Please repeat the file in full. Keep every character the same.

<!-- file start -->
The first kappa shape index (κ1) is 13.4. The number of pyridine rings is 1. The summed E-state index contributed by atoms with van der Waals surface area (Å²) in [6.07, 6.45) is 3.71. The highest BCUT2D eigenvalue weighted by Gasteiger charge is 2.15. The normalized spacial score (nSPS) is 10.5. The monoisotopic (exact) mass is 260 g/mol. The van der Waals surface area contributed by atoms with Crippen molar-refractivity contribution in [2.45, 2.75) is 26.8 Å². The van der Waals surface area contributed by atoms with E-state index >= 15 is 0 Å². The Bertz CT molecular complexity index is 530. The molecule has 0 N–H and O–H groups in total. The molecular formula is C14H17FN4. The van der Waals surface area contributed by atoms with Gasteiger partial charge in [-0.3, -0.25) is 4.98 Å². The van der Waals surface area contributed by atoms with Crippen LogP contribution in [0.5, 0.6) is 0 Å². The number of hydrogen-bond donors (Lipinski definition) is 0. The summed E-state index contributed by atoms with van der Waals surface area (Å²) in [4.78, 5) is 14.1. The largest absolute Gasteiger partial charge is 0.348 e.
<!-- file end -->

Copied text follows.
The first kappa shape index (κ1) is 13.4. The number of pyridine rings is 1. The summed E-state index contributed by atoms with van der Waals surface area (Å²) in [6.07, 6.45) is 3.71. The highest BCUT2D eigenvalue weighted by Gasteiger charge is 2.15. The normalized spacial score (nSPS) is 10.5. The monoisotopic (exact) mass is 260 g/mol. The van der Waals surface area contributed by atoms with Crippen molar-refractivity contribution in [2.45, 2.75) is 26.8 Å². The van der Waals surface area contributed by atoms with E-state index >= 15 is 0 Å². The Bertz CT molecular complexity index is 530. The molecule has 0 N–H and O–H groups in total. The molecular formula is C14H17FN4. The van der Waals surface area contributed by atoms with Gasteiger partial charge in [-0.3, -0.25) is 4.98 Å². The van der Waals surface area contributed by atoms with Crippen LogP contribution in [0.5, 0.6) is 0 Å². The number of hydrogen-bond donors (Lipinski definition) is 0. The summed E-state index contributed by atoms with van der Waals surface area (Å²) in [4.78, 5) is 14.1. The largest absolute Gasteiger partial charge is 0.348 e.